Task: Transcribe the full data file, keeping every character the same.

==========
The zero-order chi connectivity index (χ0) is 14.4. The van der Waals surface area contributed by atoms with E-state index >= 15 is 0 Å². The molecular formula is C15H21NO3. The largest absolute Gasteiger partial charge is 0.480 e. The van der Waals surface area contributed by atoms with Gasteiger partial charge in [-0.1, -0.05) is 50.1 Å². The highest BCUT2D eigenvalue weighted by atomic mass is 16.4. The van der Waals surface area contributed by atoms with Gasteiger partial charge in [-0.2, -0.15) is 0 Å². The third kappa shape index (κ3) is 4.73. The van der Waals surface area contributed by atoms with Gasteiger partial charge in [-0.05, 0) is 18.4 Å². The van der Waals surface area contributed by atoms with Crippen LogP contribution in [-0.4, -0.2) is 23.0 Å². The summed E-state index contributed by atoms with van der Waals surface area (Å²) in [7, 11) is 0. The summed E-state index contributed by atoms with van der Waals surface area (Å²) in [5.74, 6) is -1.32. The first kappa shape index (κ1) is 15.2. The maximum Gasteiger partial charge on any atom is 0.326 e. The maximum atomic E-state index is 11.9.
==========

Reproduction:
The zero-order chi connectivity index (χ0) is 14.4. The van der Waals surface area contributed by atoms with E-state index >= 15 is 0 Å². The molecular formula is C15H21NO3. The largest absolute Gasteiger partial charge is 0.480 e. The van der Waals surface area contributed by atoms with Gasteiger partial charge in [-0.1, -0.05) is 50.1 Å². The highest BCUT2D eigenvalue weighted by atomic mass is 16.4. The van der Waals surface area contributed by atoms with Gasteiger partial charge in [-0.2, -0.15) is 0 Å². The third kappa shape index (κ3) is 4.73. The van der Waals surface area contributed by atoms with Gasteiger partial charge in [-0.05, 0) is 18.4 Å². The van der Waals surface area contributed by atoms with Crippen LogP contribution in [-0.4, -0.2) is 23.0 Å². The summed E-state index contributed by atoms with van der Waals surface area (Å²) in [7, 11) is 0. The summed E-state index contributed by atoms with van der Waals surface area (Å²) in [5.74, 6) is -1.32. The first kappa shape index (κ1) is 15.2. The maximum Gasteiger partial charge on any atom is 0.326 e. The maximum atomic E-state index is 11.9.